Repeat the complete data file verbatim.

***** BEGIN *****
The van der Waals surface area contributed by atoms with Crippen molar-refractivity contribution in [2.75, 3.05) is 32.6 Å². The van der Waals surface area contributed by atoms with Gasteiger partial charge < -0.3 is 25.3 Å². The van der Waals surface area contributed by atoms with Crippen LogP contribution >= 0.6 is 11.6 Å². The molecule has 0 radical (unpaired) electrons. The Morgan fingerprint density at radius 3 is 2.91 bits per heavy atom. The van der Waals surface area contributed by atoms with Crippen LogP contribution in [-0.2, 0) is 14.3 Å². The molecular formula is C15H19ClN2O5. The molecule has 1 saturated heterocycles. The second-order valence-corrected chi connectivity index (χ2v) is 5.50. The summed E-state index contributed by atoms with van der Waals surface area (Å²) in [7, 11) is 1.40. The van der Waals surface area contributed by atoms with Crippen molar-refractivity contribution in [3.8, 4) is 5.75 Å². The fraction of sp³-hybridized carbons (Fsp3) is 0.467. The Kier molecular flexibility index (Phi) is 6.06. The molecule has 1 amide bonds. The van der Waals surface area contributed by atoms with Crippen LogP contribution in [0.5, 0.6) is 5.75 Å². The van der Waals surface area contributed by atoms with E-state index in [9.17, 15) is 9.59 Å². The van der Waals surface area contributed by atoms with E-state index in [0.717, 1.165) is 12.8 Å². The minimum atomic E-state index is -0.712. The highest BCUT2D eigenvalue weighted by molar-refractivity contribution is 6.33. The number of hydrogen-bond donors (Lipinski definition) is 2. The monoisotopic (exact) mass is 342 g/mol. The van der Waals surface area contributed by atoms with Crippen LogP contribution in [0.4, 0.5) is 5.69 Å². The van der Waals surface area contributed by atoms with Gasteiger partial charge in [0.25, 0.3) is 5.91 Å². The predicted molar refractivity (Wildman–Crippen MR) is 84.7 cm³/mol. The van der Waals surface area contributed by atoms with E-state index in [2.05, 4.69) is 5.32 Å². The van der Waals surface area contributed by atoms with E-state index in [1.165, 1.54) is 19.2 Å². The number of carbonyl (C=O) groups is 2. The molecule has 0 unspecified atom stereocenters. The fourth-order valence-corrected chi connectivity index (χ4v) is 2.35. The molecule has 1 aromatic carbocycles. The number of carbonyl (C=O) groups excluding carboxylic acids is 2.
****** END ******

The van der Waals surface area contributed by atoms with Crippen molar-refractivity contribution in [2.75, 3.05) is 32.6 Å². The van der Waals surface area contributed by atoms with Gasteiger partial charge < -0.3 is 25.3 Å². The van der Waals surface area contributed by atoms with Crippen LogP contribution >= 0.6 is 11.6 Å². The molecule has 0 radical (unpaired) electrons. The Morgan fingerprint density at radius 3 is 2.91 bits per heavy atom. The van der Waals surface area contributed by atoms with Crippen LogP contribution in [-0.2, 0) is 14.3 Å². The molecular formula is C15H19ClN2O5. The molecule has 1 saturated heterocycles. The second-order valence-corrected chi connectivity index (χ2v) is 5.50. The summed E-state index contributed by atoms with van der Waals surface area (Å²) in [7, 11) is 1.40. The van der Waals surface area contributed by atoms with Crippen molar-refractivity contribution in [3.8, 4) is 5.75 Å². The fraction of sp³-hybridized carbons (Fsp3) is 0.467. The Kier molecular flexibility index (Phi) is 6.06. The molecule has 1 amide bonds. The van der Waals surface area contributed by atoms with Crippen LogP contribution in [0.5, 0.6) is 5.75 Å². The van der Waals surface area contributed by atoms with E-state index in [9.17, 15) is 9.59 Å². The van der Waals surface area contributed by atoms with E-state index in [0.717, 1.165) is 12.8 Å². The minimum atomic E-state index is -0.712. The highest BCUT2D eigenvalue weighted by molar-refractivity contribution is 6.33. The number of hydrogen-bond donors (Lipinski definition) is 2. The monoisotopic (exact) mass is 342 g/mol. The van der Waals surface area contributed by atoms with Crippen LogP contribution in [0.4, 0.5) is 5.69 Å². The van der Waals surface area contributed by atoms with Gasteiger partial charge in [0.25, 0.3) is 5.91 Å². The predicted molar refractivity (Wildman–Crippen MR) is 84.7 cm³/mol. The van der Waals surface area contributed by atoms with E-state index in [2.05, 4.69) is 5.32 Å². The van der Waals surface area contributed by atoms with E-state index in [1.165, 1.54) is 19.2 Å². The number of carbonyl (C=O) groups is 2. The molecule has 0 unspecified atom stereocenters. The fourth-order valence-corrected chi connectivity index (χ4v) is 2.35. The molecule has 1 aromatic carbocycles. The number of carbonyl (C=O) groups excluding carboxylic acids is 2.